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    <h1>GetTor e-mail autoresponder</h1>
<p>GetTor is a program for serving Tor and related files over SMTP. Users
interact with GetTor by sending it email.</p>

<h2>Finding GetTor</h2>

<p>It is assumed that a user has a method of finding a valid GetTor
email robot.  Currently the best known GetTor email is gettor @
torproject.org. This should be the most current stable GetTor robot as
it is operated by the Tor Project.</p>

<h2>Requirements for using GetTor</h2>

<p>Users communicate with the GetTor robot by sending messages via email.
The messages are currently English keywords. The user must use an email
provider that signs their email with DKIM. A user will be alerted if
their email provider is unsupported.</p>

<h2>Using GetTor</h2>

<p>Currently, users have a limited set of options. It is best to send an
email with a message body (the subject line can be blank) that consists
of only the word 'help' to receive instructions. This will send the most
current set of choices. An example reply to a request for help

  Hello, This is the "gettor" robot.

   I am sorry, but your request was not understood. Please select one
   of the following package names:


   Please send me another email. It only needs a single package name
   anywhere in the body of your email.

<p>For example, it is possible to fetch the most current Windows bundle. A
user may send a request with only the word 'windows-bundle' in the body of the
email. An example reply would look something like the following:</p>

   Hello! This is the "gettor" robot.

   Here's your requested software as a zip file. Please unzip the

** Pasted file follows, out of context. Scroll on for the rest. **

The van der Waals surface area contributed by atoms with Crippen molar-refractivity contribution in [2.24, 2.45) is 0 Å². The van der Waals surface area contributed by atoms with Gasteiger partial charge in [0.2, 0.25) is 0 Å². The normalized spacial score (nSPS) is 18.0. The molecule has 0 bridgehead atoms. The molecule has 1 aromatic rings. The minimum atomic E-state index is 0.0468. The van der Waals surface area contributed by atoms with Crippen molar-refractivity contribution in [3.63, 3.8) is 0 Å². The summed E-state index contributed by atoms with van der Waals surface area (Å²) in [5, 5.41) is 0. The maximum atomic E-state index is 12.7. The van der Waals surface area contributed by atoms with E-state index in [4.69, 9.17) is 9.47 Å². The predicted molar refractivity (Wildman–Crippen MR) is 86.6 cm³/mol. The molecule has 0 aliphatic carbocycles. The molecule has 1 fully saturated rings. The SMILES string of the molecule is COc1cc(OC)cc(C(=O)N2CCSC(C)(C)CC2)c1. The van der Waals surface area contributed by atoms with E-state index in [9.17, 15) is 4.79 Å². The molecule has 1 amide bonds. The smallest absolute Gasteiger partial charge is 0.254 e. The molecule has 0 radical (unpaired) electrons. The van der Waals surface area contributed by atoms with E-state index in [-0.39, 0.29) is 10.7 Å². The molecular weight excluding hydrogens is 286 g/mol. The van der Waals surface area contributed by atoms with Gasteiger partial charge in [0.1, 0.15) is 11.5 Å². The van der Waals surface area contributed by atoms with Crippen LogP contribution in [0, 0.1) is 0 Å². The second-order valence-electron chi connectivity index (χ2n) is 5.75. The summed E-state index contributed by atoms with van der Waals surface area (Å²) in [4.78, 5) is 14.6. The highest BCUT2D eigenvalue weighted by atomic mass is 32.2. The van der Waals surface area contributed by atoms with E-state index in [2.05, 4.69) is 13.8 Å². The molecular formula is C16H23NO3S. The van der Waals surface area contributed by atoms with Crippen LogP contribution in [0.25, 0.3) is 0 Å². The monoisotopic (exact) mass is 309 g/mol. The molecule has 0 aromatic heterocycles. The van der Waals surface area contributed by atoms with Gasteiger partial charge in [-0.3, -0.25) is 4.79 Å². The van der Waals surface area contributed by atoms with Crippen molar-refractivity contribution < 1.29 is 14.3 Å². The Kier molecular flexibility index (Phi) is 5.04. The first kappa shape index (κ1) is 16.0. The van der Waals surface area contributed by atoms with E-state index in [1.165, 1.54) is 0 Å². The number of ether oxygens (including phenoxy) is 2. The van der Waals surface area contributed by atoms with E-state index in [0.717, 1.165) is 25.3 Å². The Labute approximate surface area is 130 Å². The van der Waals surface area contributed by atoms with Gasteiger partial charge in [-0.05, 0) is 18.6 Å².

package and verify the signature.

   Hint: If your computer has GnuPG installed, use the gpg
   commandline tool as follows after unpacking the zip file:

      gpg --verify &lt;packagename&gt;.asc &lt;packagename&gt;

   The output should look somewhat like this:

      gpg: Good signature from "Roger Dingledine &lt;arma@mit.edu&gt;"

   If you're not familiar with commandline tools, try looking for
   a graphical user interface for GnuPG on this website:


   Have fun.

<p>The email should also include an attachment with the name
'windows-bundle.z' that can be downloaded by the user. The user must now
unpack the zip file and if they wish, they may verify that the file is
from the Tor Project.</p>

<h2>Unpacking and verifying the requested files</h2>

<p>A user should have software for decompressing .zip files. It will
contain at least two files, the requested bundle and its digital
signature. Before a user installs the bundle, they should verify the

<p>Users should follow the most current instructions for <a href="<page
docs/verifying-signatures>">signature verification</a>.</p>

<h2>Installing the requested files</h2>

<p>After verifying that the file is valid, a user should simply run
the program.  If a user requested the source code to Tor, we assume
that they're able to follow the build instructions contained within the
source itself.</p>

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